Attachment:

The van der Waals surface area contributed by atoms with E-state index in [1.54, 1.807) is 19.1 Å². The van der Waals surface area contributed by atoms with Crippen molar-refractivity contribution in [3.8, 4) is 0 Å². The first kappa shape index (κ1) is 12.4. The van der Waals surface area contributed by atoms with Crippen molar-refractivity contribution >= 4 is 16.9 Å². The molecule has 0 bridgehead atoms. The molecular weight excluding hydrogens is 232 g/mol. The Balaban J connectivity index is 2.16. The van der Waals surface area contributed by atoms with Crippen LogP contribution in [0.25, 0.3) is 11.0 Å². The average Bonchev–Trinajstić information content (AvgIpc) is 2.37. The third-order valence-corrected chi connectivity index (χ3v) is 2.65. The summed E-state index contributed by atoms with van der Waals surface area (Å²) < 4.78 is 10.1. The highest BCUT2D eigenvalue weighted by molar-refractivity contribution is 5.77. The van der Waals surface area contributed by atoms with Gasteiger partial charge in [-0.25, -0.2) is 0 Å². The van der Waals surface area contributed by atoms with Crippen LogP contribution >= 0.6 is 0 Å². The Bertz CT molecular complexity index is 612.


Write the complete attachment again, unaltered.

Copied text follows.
The van der Waals surface area contributed by atoms with E-state index in [1.54, 1.807) is 19.1 Å². The van der Waals surface area contributed by atoms with Crippen molar-refractivity contribution in [3.8, 4) is 0 Å². The first kappa shape index (κ1) is 12.4. The van der Waals surface area contributed by atoms with Crippen molar-refractivity contribution >= 4 is 16.9 Å². The molecule has 0 bridgehead atoms. The molecular weight excluding hydrogens is 232 g/mol. The Balaban J connectivity index is 2.16. The van der Waals surface area contributed by atoms with Crippen LogP contribution in [0.25, 0.3) is 11.0 Å². The average Bonchev–Trinajstić information content (AvgIpc) is 2.37. The third-order valence-corrected chi connectivity index (χ3v) is 2.65. The summed E-state index contributed by atoms with van der Waals surface area (Å²) < 4.78 is 10.1. The highest BCUT2D eigenvalue weighted by molar-refractivity contribution is 5.77. The van der Waals surface area contributed by atoms with Gasteiger partial charge in [-0.25, -0.2) is 0 Å². The van der Waals surface area contributed by atoms with Crippen LogP contribution >= 0.6 is 0 Å². The Bertz CT molecular complexity index is 612.